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METABOLIC DISEASES

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Originally appearing in Volume V18, Page 198 of the 1911 Encyclopedia Britannica.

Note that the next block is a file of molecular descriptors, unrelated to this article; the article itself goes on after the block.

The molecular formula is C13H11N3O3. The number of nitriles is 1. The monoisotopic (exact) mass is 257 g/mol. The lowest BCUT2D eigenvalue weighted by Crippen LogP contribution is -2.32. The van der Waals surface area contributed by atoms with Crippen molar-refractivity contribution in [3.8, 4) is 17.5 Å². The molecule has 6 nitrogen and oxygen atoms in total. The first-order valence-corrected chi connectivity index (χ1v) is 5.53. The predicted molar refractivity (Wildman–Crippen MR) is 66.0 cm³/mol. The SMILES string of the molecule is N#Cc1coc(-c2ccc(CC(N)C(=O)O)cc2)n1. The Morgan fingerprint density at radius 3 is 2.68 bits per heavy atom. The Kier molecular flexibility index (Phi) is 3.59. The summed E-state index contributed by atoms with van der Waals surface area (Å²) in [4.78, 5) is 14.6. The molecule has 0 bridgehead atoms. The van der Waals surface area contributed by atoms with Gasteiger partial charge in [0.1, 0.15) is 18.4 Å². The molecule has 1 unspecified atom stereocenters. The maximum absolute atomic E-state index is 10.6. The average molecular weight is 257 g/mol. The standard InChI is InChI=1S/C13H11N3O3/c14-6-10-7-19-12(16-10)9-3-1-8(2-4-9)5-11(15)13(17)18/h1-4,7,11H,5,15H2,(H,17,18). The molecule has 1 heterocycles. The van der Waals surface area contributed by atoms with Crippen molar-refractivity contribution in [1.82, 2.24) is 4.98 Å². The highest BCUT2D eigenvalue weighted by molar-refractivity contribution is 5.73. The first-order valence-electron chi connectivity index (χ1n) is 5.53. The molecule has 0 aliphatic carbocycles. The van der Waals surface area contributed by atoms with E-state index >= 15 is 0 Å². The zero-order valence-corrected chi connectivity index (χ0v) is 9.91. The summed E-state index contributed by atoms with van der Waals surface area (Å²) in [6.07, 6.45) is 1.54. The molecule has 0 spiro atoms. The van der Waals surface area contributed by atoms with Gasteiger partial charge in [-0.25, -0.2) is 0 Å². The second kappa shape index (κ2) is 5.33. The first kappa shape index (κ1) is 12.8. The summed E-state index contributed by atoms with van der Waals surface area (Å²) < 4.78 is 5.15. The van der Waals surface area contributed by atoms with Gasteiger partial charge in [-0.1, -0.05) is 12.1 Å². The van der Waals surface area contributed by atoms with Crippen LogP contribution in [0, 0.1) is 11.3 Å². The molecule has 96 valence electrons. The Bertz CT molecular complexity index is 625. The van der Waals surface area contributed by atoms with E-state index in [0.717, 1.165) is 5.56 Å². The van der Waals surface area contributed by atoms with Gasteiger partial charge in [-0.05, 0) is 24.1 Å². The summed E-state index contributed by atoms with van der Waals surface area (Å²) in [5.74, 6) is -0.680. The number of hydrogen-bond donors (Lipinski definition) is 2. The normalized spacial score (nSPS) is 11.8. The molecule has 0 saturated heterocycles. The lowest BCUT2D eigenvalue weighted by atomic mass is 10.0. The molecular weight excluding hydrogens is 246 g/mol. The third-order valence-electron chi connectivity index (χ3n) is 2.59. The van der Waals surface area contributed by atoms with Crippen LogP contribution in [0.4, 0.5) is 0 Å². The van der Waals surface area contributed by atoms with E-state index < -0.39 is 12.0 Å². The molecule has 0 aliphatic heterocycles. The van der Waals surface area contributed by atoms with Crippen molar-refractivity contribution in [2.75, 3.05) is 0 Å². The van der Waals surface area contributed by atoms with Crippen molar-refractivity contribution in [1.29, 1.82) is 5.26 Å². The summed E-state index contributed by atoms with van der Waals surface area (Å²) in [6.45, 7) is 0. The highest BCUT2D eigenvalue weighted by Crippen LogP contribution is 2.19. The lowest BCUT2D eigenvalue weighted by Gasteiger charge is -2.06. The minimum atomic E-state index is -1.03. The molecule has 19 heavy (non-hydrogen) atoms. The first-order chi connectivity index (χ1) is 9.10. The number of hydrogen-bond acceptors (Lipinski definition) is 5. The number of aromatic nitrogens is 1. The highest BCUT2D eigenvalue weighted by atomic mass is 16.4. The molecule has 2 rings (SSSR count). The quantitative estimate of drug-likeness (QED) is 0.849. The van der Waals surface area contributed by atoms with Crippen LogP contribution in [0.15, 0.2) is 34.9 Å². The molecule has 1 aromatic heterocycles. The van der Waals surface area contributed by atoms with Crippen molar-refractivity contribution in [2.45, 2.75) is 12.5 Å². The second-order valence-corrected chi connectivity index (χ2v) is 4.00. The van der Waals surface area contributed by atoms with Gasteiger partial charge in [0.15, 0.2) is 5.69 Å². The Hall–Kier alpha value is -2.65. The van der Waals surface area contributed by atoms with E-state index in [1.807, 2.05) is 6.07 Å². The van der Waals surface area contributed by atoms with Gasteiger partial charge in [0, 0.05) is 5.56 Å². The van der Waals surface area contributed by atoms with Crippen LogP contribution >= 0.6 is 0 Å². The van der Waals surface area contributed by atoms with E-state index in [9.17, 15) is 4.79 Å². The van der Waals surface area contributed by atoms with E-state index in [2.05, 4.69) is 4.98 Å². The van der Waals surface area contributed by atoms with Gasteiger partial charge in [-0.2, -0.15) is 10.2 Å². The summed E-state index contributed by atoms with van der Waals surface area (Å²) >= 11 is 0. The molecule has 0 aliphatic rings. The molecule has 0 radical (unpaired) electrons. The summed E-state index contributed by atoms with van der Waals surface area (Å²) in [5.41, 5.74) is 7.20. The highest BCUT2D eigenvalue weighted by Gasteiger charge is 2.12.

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METABOLIC DISEASES. All disease is primarily due to alterations (Gr. p.era/3o)i1, change), quantitative or qualitative, in the chemical changes in the protoplasm of some or all of the tissues of the body. But while in some pathological states these modifications lead to structural changes, in others they do not produce gross lesions, and these latter conditions are commonly classified as Functional Diseases. When such 196 functional disturbances affect the general nutrition of the body they have been termed Metabolic Diseases (Stoffwechselkrankheiten). It is impossible to draw a hard and fast line between functional and organic disease, since the one passes gradually into the other, as is well seen in gout. Nor is it always easy to decide how far the conditions are due merely to quantitative alterations in the metabolism and how far to actual qualitative changes, for it is highly probable that many of the apparently qualitative alterations are really quantitative disturbances in one part of the protoplasmic mechanism, leading to an apparent qualitative change in the total result of the activity. Obesity.—It is as fat that the surplus• food absorbed is stored in the body; but the power of storing fat varies enormously in different individuals, and in some it may be considered pathological. The reasons of this are very imperfectly understood, One undoubted cause of obesity is taking a supply of food in excess of the energy requirements of the individual. The amount of food may be absolutely large, or large relatively to the muscular energy evolved in mechanical work or in heat-production; but in either case, when fat begins to be deposited, the muscular activity of the body tends to diminish and the loss of. heat from the surface is reduced; and thus the energy requirements become less, and a smaller diet is sufficient to yield the surplus for further storage of fat. Fat it formed from carbohydrates, and possibly indirectly from proteids (see NUTRITION). Individuals probably vary in their. mode of dealing with these substances, some having the tendency to convert them to fat, some to burn them off at once. Carl von Noorden, however, who has studied the metabolism in cases of obesity, finds no marked departure from the normal. It may be that in some persons there is a very perfect absorption of food, but so far no scientific evidence for this view is forthcoming. In all cases the fat stored is available as a source of energy, and this circumstance is taken advantage of in the various'fat " cures," which consist in giving a diet containing enough proteids to cover the requirements of the body, with a supply of fats and carbohydrates insufficient to meet the energy requirements of the. individual. This is illustrated by the dietaries of some of the best known of these " cures ": In Grms. per Diem. Proteid. Fat. ydr to Calories. hydrates. s cure 172 8 81 I II2 Oertel's 156—170 I180—1608 Ebstein's ,, 25-45 75-120 1401 102 85 47 In a normal individual in moderate muscular activity about 3000 Calories per diem are required (see DIETETICS), and there-fore under the diets of these " cures," especially when accompanied by a proper amount of muscular exercise, the fats stored in the body are rapidly used up. Diabetes, as distinguished from transitory glycosuria, is produced by a diminution in the power of the tissues to use sugar, which thus accumulates in the blood and escapes in the urine. One great source of energy being unavailable, the tissues have to use more fats and more proteids to procure the necessary energy, and hence, unless these are supplied in very large quantities, there is a tendency to emaciation. The power of storing and using sugar in the tissues is strictly limited, and varies considerably in healthy individuals. Normally, when about Zoo grms. of glucose are taken at one time, some of it appears in the urine within one hour. In some individuals the taking of even zoo grms. leads to a transient glycosuria, while others can take 250 grms. or more and use it all. But even in the same healthy. individual the power of using sugar varies at different times and in different conditions, muscular exercise markedly increasing the combustion. Again, some sugars are more readily used than others, and therefore have a less tendency to appear in the urine when taken in the food. Milk-sugar and laevulose appear in the urine more readily than glucose. This power of using sugar possessed by an individual. may depend to a small extent on the capacity of the liver to store as glycogen any excess of carbohydrates absorbed from the food, and some slight cases of transient glycosuria may be accounted for by a diminution of this capacity. But the typical form of diabetes cannot be thus explained. It has been maintained. that increased production of sugar is a cause of some cases of the disease, and this view has been supported by Claude Bernard's classical experiment of producing glycosuria by puncturing the floor of the fourth ventricle in the brain of the rabbit. But after such puncture the glycosuria occurs only when glycogen is present in the liver. It is transient and has nothing to do with true diabetes. The fact that various toxic substances, e.g. carbon monoxide, produce glycosuria has been used as an argument in support of this view, but they too seem to act by causing a conversion of glycogen to glucose, and are effective only when the liver is charged with the former substance. At one time it was thought that the occurrence of glycosuria under the administration of phloridzin proved that diabetes is due to a poison. But the fact that, while sugar appears abundantly in the urine under phloridzin, it is not increased in the blood, shows that the drug acts not by diminishing the power of the tissues to use sugar, but by increasing the excretion of sugar through the kidneys and thus causing its loss to the body. Hence the tissues have to fall back upon the proteids, and an increased excretion of nitrogen is produced. This, however, is a totally different condition from diabetes. Anything which produces a marked diminution in the normally limited power of the tissues to use sugar will cause the disease in a lighter or graver form. As age advances the activity of the various metabolic processes may diminish irregularly in certain individuals, and it is possible that the loss of the power of using sugar may be sooner impaired in some than in others, and thus diabetes be produced. But Minkowski and von Mering have demonstrated, by experiments upon animals, that pathological changes in the pancreas have probably a causal relationship with the disease. They found that excision of that organ in dogs, &c., produced all the symptoms of diabetes—the appearances of sugar in the urine, its increased amount in the blood; the rapid breaking-down of proteids, and the resulting emaciation and azoturia. ' At the same time the absorption from the intestine of proteids, fats and carbohydrates was diminished. How this pancreatic diabetes is produced has not been explained. 'It has been suggested that the pancreas forms an internal secretion which stimulates the utilization of sugar in the tissues. Though in a certain number of cases of diabetes disease of the pancreas has been found, other cases are recorded where grave disease of that organ has not produced this condition. But the apparent extent of a lesion is often no measure of the depth to which the functions of the structure in which it is situated are altered, and it is very possible that the functions of the pancreas may in many cases be profoundly modified without our methods of research being able to detect the change. The pancreas consists of two parts, the secreting structure and the epithelial islets, and one or other of these may be more specially involved, and thus alteration in digestion and absorption on the one hand; and changes in the utilization of carbohydrates on the other, may be separately produced. The subcutaneous injection of large doses of extracts of the supra-renal bodies causes glycosuria and an increase of sugar in the blood, but the relationship of this condition to diabetes has not yet been investigated. The disease may be divided into two forms: I. Slight Cases.—The individual can use small quantities of sugar, but the taking of larger amounts causes glycosuria. Supposing that the energy requirements of an individual are met by a diet of Proteid . loo grms. 410 Calories. Fat 100 . 930 „ Carbohydrate 400 „ . 1640 298o then if only Io0 grms. of glucose can be used, the energy value of 300 grms., i.e. 1230 Calories, must be supplied from proteids and fats. To yield this, 300 grms. of proteids or 132 grms. of fats would be required. If these are not forthcoming in the diet, they must be supplied from the tissues, and the individual will become emaciated; hence a diabetic on an ordinary diet is badly nourished, and hence the huge appetite characteristic of the disease. 2. Grave Cases.—From the products of the splitting of proteids sugar can be formed, probably in the liver, and in the more serious form of the disease, even when carbohydrates are excluded from the food, a greater or lesser quantity of the sugar thus formed escapes consumption and may be excreted. Theoretically, too gyms. of proteid can yield 113.6 gyms. of glucose, i.e. t gem. of nitrogen will be set free for each 7.5 gyms. of glucose formed. In the urine of grave rases of diabetes on a proteid diet, the proportion of nitrogen to sugar is about t to 2. This may mean that the theoretically possible amount of sugar is not yielded, or that some of the sugar formed is used in the economy. Both hypotheses may be correct, but the latter is supported by the fact that even in grave cases the decomposition of proteid may be diminished by giving sugar, and that in muscular exercise the proportion of sugar may fall. In the course of the disease the amount of sugar which the tissues can use varies from day to day. It is in the utilization of glucose—the normal sugar of the body—that the tissues chiefly fail. Many diabetics are able to use laevulose, or the inulin from which it is derived, and lactose (milk-sugar) to a certain extent. It has, however, been observed that under the administration of these sugars the excretion of glucose may be increased, the tissues, apparently by using the foreign sugar, allowing part of the glucose which they would have consumed to escape. The increased decomposition of proteid, rendered necessary to supply the energy not forthcoming in the sugar, leads to the appearance of a large quantity of nitrogen in the urine--azoturia--and it also leads to the formation of various acids. Sulphuric acid and phosphoric acid are formed by oxidation of the sulphur and phosphorus in the proteid molecule. Organic acids of the lower fatty acid series 13 oxybutyric and aceto-acetic acid with their derivative acetone also appear in the course of diabetes. They are in part formed from the disintegration of proteids and in part from fats, as the result of a modified metabolism induced by the withdrawal of carbohydrates. To neutralize them ammonia is developed and hence the proportion of ammonia in the urine is increased. By the development of these various acids the alkalinity of the blood is diminished. The development of these acids,. in large quantities is associated with extensive decomposition of proteid, and is some-times indicative of the onset of a comatose condition, which seems to be due rather to an acid intoxication than to the special toxic action of any particular acid. Myxoedema.—The thyroid gland forms a material which has the power of increasing the metabolism of proteids and of fats; and when the thyroid is removed, a condition of sluggish metabolism, with low temperature and a return of the connective tissues to an embryonic condition, supervenes, accompanied by the appearance of depression of the mental functions and by other nervous symptoms. The disease myxoedema, which was first described by Sir William Gull in 1873, was shown by Ord in 1878 to be due to degenerative changes in the thyroid gland. It affects both sexes, but chiefly females, and is characterized by a peculiar puffy appearance of the face and hands, shedding of the hair, a low temperature, and mental hebetude. The symptoms are similar to those produced by removal of the thyroid, and are indicative of a condition of diminished activity of metabolism. The nervous symptoms may be in part due to some alteration in the metabolism, leading to the formation of toxic substances. The administration of thyroid gland extract causes all the symptoms to disappear. Cretinism may now be defined as myxoedema in the infant, and it has been definitely proved to be associated with non-development or degeneration of the thyroid gland. The characters of the disease are all due to diminished metabolism, leading to retarded development, and the treatment which has proved of service, at least in some sporadic cases, is the administration of various thyroid preparations. Exophthalmic Gottre—Graves's Disease or Basedow's Disease.—This disease chiefly affects young women, and is characterized by three main symptoms: increased rate and force of the heart's action, protrusion of the eyeballs, and enlargement of the thyroid gland. The patient is nervous, often sleepless, and generally becomes emaciated and suffers from slight febrile attacks. The increased action of the heart is the most constant symptom, and the enlargement of the thyroid gland may not be manifest. Various theories as to- the pathology of the condition have been advanced, but in the light of our knowledge of the physiology of the thyroid the most probable explanation is an increased functional activity of that gland or of changes in the parthyroids. Gout has often been divided into the typical and atypical forms. The first is undoubtedly a clinical and pathological entity, but the second, though containing cases of less severe forms of true gout, is largely constituted of imperfectly diagnosed morbid conditions. The accumulation of urate of soda in the tissues in gout formerly led physicians to believe in a causal relationship between an increased formation of that substance and the onset of the disease. Sir A. Garrod's investigations, however, seemed to indicate that diminished excretion rather than increased production is the cause of the condition. He found an accumulation of uric acid in the blood and a diminution in its amount in. the urine during the attack. That uric acid is increased in the blood is undoubted, but the changes described by Garrod in the urine, and considered by him.as indicative of diminished excretion and retention, are rendered of less value by the imperfections of the Analytic method employed. More recent work with better methods has thrown still further doubt upon the existence of such a relationship, and points rather to the accumulation of uric acid being, like the other symptoms of the condition, a result of some unknown modification in the metabolism, and a purely secondary phenomenon. The important fact that in leucaemia (von Jaksch), in lead-poisoning (Garrod), and in other pathological conditions, uric acid may be increased in the blood and in the urine without any gouty symptoms supervening, is one of the strongest arguments against the older views. That the gouty inflammation is not caused by the deposit of urate of soda, seems to be indicated by the occurrence of cases in which there is no such deposition. The source of the uric acid which is so widely deposited in the gouty is largely the phosphorus containing nucleins of the food and tissues. These in their decomposition yield a series of di-ureides, the pufin bodies, of which uric acid is one. Their excretion is increased when substances rich in nuclein,' e.g. sweetbreads, &c., are ad-ministered. While uric acid itself has. not been demonstrated to have. any injurious action, the closely allied adenin. has been found to produce toxic symptoms. After the discovery of . this source of uric acid, physiologists for a time inclined to regard it as the only mode of production. But it must be remembered that in birds uric acid is formed from the ammonia compounds coming from the intestine and muscles, just as urea is formed from the same substance in mammals. Uric; acid is a di-ureide—a body composed of two urea molecules linked by acrylic acid—an unsaturated propionic acid. It is therefore highly probable that in many conditions the con-version of ammonia 'compounds to urea is not complete, and that a certain amount of uric acid is formed apart from the decomposition of nudeins. Sir William Roberts has adduced evidence to show that uric acid circulates in the blood in, a freely soluble combination or quadurate--that is, a compound in which one molecule of an acid salt BHU is linked to a molecule of the acid BHO. H2U. These compounds are said to be readily decomposed and the bi-urates formed, which are at first gelatinous but become crystalline. The deposition of urate of soda in joints, &c., has been ascribed to this change.. Francis Tunnicliffe, however, has published the results of certain investigations which throw doubt upon this explanation. The most recent investigations on the metabolism of the gouty have shown that there is undoubtedly a slowing in the rate of elimination of uric acid and also of the total nitrogen of the urine with occasional sudden increases sometimes connected with a gouty paroxysm, sometimes independent of it. Whether this is due to the action of some toxin developed in the body or is caused by-a constitutional renal inadequacy is difficult to decide. Certain it is these renal diseases often develop in the course of gout. Rheumatism.—Rheumatic fever was formerly regarded. as due to some disturbance in the metabolism, but it is now known to be a specific micro-organismal disease. The whole clinical picture is that of an infective fever, and it is closely related to gonorrhoeal rheumatism and' to certain types of pyaemia.. A number of independent observers have succeeded in isolating from cases of rheumatic fever a diplococcus which produces similar symptoms in the rabbit to those which characterize the disease in man. Excluding the peculiar changes in the joints which occur in rheumatoid arthritis and in Charcot's disease, and which are almost certainly primary affections of the nervous system, it is found that a large number of individuals suffer from pain in the joints, in the muscles, and in the fibrous tissues, chiefly on exposure to cold and damp or after indiscretions of diet. This so-called chronic rheumatism appears to be a totally distinct condition from rheumatic fever; and although its pathology is not deter-mined, it looks as if it were due either to a diminished elimination or an increased production of some toxic substance or substances, but so far we have no evidence as to their nature. Rickets is undoubtedly a manifestation of a profound alteration of the metabolism in childhood, but how far it is an idiopathic condition and how far a result of the action of toxins introduced from without is not yet definitely known. Kassowitz long ago showed that the bone changes are similar to those which can be produced in animals by chronic phosphorus poisoning, and that they are really irritative in nature. Spillmann, in his work Le. Rachitisme, discusses the evidence as regards the action of various conditions, arid comes to the conclusion that there is no evidence that it is due to a mere primary disturbance of the metabolism, or to excessive production of lactic acid, or to any specific micro-organismal poisoning. But he adduces evidence, perhaps not very convincing, that in the disease there is a specific intoxication derived from the alimentary canal and provoking inflammatory lesions in the bones. See generally Carl von Noorden, Metabolism and Practical Medicine (1907). (D. N. P.)